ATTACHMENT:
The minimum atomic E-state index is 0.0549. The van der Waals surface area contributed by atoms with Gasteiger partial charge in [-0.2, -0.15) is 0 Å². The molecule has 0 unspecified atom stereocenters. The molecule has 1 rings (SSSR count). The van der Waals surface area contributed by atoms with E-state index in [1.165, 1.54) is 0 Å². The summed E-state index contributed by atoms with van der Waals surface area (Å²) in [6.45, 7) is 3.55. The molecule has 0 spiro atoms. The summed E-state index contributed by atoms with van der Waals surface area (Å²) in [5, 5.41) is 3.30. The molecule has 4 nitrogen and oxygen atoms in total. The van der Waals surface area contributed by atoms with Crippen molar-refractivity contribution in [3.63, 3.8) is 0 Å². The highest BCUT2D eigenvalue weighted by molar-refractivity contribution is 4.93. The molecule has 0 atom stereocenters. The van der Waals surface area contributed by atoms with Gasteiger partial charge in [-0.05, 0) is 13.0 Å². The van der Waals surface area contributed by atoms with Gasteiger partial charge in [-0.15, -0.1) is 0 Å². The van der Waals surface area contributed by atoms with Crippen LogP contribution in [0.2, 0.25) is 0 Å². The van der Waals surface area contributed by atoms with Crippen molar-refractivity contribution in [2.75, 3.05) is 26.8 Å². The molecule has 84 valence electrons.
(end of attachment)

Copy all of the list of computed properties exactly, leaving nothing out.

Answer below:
The minimum atomic E-state index is 0.0549. The van der Waals surface area contributed by atoms with Gasteiger partial charge in [-0.2, -0.15) is 0 Å². The molecule has 0 unspecified atom stereocenters. The molecule has 1 rings (SSSR count). The van der Waals surface area contributed by atoms with E-state index in [1.165, 1.54) is 0 Å². The summed E-state index contributed by atoms with van der Waals surface area (Å²) in [6.45, 7) is 3.55. The molecule has 0 spiro atoms. The summed E-state index contributed by atoms with van der Waals surface area (Å²) in [5, 5.41) is 3.30. The molecule has 4 nitrogen and oxygen atoms in total. The van der Waals surface area contributed by atoms with Crippen molar-refractivity contribution in [3.63, 3.8) is 0 Å². The highest BCUT2D eigenvalue weighted by molar-refractivity contribution is 4.93. The molecule has 0 atom stereocenters. The van der Waals surface area contributed by atoms with Gasteiger partial charge in [-0.05, 0) is 13.0 Å². The van der Waals surface area contributed by atoms with Gasteiger partial charge in [-0.15, -0.1) is 0 Å². The van der Waals surface area contributed by atoms with Crippen LogP contribution in [0.2, 0.25) is 0 Å². The van der Waals surface area contributed by atoms with Crippen molar-refractivity contribution in [2.75, 3.05) is 26.8 Å². The molecule has 84 valence electrons.